Symptoms of PTSD fall into four categories and can vary in severity from individual to individual.

  1. Intrusive Thoughts

Intrusive thoughts can take many forms: involuntary memories, nightmares and flashbacks are commonly experienced by those with PTSD. These thoughts can be so completely vivid that the individual fully believes they are reliving the traumatic experience in the moment.

  1. Avoiding Situations

Avoiding any and all reminders of the traumatic event typically requires the individual to avoid people, places, activities and situations that can bring on disturbing memories and thoughts. Individuals may also avoid conversations about the experience and lash out at those who ask if they want to talk about it.

  1. Distorted Ideas

It is common for those with PTSD to have distorted thoughts and beliefs about themselves or others, ongoing fear, anger, guilt or shame. These thoughts can look like, “I am a bad person,” “I can’t trust anyone,” or “I should have died, not her.” As a result of these distortions, individuals often have less interest in activities they once enjoyed and also begin to feel detached or estranged from loved others.

  1. Reactive Behavior

Reactive behavior associated with PTSD can include having angry outbursts, becoming easily irritable, behaving recklessly or in a self-destructive way, being easily startled, or having problems concentrating or sleeping.

Many people who experience a traumatic event may experience symptoms like these in the days following the event. However, people with PTSD will experience these symptoms for months and even years. PTSD often occurs with other related conditions, such as depression, substance use, memory problems and other physical and mental health problems.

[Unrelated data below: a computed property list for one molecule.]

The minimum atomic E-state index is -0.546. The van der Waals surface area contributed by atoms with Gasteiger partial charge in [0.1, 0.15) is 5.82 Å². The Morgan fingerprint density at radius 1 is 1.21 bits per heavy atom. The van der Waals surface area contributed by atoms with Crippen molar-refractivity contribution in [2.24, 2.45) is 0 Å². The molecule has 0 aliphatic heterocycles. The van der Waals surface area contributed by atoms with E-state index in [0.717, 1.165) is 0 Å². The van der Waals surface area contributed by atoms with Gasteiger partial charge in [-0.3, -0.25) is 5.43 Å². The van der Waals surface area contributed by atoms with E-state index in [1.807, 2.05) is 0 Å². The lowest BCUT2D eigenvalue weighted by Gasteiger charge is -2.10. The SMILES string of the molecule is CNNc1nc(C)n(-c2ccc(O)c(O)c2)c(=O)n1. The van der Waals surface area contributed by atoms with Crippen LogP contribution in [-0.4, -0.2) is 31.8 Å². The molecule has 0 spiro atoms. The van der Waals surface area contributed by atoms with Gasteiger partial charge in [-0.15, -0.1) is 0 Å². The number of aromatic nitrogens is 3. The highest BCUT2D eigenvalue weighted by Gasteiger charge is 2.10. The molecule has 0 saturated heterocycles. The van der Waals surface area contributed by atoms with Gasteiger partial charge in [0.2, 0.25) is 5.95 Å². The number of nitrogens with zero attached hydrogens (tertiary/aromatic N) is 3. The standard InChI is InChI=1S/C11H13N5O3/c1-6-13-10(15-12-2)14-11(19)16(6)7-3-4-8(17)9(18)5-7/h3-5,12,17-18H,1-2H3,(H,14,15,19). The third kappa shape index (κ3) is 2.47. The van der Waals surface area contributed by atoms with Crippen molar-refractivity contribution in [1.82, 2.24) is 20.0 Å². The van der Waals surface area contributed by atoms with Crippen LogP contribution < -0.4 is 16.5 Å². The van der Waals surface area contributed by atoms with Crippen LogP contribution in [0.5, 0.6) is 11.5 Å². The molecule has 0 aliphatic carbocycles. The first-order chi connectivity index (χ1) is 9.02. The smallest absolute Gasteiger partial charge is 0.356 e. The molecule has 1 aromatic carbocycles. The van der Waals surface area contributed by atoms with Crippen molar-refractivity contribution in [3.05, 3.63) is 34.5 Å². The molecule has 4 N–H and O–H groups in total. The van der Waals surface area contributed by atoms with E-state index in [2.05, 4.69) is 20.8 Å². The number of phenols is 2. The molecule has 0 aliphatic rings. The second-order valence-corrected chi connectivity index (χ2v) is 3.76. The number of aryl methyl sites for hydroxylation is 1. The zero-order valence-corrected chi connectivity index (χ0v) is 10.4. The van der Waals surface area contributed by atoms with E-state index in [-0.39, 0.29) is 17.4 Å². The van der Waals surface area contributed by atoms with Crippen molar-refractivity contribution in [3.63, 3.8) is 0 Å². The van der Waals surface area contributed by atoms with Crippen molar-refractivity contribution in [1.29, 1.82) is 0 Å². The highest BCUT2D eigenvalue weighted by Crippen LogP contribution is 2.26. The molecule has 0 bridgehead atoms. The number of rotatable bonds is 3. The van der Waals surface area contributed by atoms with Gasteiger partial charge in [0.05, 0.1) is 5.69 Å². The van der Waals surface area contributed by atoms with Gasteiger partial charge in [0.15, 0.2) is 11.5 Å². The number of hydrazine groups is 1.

If you or someone you know is living with PTSD and is interested in exploring treatment, please contact me today. I would be happy to speak with you about how I may be able to help.

What is Family Therapy and What is it For?

Family therapy is a type of counseling that helps family members improve communication and resolve conflicts. Session are typically led by either a clinical social worker, psychologist, or licensed therapist.

Unlike individual therapy, where people may participate in weekly sessions          for years, family therapy is intended to be short-term. Session may include all family members, or just those who are willing and able to attend.

Treatment plans are unique and will be based on your family’s personal issues and goals. With that said, all sessions focus on teaching skills to rebuild, or in some cases build, family connections and cope with problems as a loving and cohesive unit.

Problems commonly addressed are martial or financial problems, conflict between children and parents, and the impact of mental illness or substance abuse on the entire family.

Family therapy can be pursued at the same time as a member is in individual therapy. For instance, if a family member is suffering from depression, the entire family is affected and can benefit from open discussion of the issue in family therapy. The person suffering from depression will also continue with his or her individualized treatment plan, which may include medications, one-on-one counseling or other treatment.

What You Can Expect

Family therapy will typically bring together several family members for therapy sessions. Not all members will be required for each session, and most therapists are willing to create a treatment plan that is flexible and takes into account the family’s schedule.

Most sessions are about an hour, and the overall goal is to facilitate positive change within a six-month period. Some families may meet once a week, every week, while others may meet less often or more often. How many session you’ll need will depend on your family’s particular needs and the recommendation of your therapist.

During family therapy, you can:

  • Examine your family’s ability to problem solve and communicate thoughts and feelings in a healthy way
  • Identify your family’s strengths and weaknesses
  • Explore family roles, dynamics, rules and behavior patterns so that you can begin to spot issues that frequently contribute to conflict, as well as learn ways to work through them together

If you or a loved one is interested in exploring treatment, please contact me today. I would be happy to speak with you about how I may be able to help.